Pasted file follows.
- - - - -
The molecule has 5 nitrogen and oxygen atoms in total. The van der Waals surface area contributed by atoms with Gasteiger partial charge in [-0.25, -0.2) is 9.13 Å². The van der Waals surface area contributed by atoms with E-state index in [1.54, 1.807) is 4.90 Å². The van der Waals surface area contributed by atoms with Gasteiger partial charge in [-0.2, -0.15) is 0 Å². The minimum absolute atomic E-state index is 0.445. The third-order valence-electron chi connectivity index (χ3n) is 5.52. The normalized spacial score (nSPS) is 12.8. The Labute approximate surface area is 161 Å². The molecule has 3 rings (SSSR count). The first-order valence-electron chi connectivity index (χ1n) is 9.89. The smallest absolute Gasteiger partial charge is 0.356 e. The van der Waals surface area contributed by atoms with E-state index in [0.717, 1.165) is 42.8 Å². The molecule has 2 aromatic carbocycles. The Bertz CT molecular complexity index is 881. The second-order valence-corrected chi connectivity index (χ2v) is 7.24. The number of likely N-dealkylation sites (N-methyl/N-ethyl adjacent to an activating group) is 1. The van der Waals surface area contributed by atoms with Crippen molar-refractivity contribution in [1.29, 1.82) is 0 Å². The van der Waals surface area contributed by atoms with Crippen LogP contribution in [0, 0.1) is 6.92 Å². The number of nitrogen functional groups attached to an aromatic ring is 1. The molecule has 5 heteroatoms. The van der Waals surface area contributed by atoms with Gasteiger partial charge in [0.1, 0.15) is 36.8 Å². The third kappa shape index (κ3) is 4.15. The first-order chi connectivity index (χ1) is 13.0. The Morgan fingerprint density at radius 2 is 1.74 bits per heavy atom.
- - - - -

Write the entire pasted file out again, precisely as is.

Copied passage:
The molecule has 5 nitrogen and oxygen atoms in total. The van der Waals surface area contributed by atoms with Gasteiger partial charge in [-0.25, -0.2) is 9.13 Å². The van der Waals surface area contributed by atoms with E-state index in [1.54, 1.807) is 4.90 Å². The van der Waals surface area contributed by atoms with Gasteiger partial charge in [-0.2, -0.15) is 0 Å². The minimum absolute atomic E-state index is 0.445. The third-order valence-electron chi connectivity index (χ3n) is 5.52. The normalized spacial score (nSPS) is 12.8. The Labute approximate surface area is 161 Å². The molecule has 3 rings (SSSR count). The first-order valence-electron chi connectivity index (χ1n) is 9.89. The smallest absolute Gasteiger partial charge is 0.356 e. The van der Waals surface area contributed by atoms with E-state index in [0.717, 1.165) is 42.8 Å². The molecule has 2 aromatic carbocycles. The Bertz CT molecular complexity index is 881. The second-order valence-corrected chi connectivity index (χ2v) is 7.24. The number of likely N-dealkylation sites (N-methyl/N-ethyl adjacent to an activating group) is 1. The van der Waals surface area contributed by atoms with Crippen molar-refractivity contribution in [1.29, 1.82) is 0 Å². The van der Waals surface area contributed by atoms with Crippen LogP contribution in [0, 0.1) is 6.92 Å². The number of nitrogen functional groups attached to an aromatic ring is 1. The molecule has 5 heteroatoms. The van der Waals surface area contributed by atoms with Gasteiger partial charge in [0.1, 0.15) is 36.8 Å². The third kappa shape index (κ3) is 4.15. The first-order chi connectivity index (χ1) is 13.0. The Morgan fingerprint density at radius 2 is 1.74 bits per heavy atom.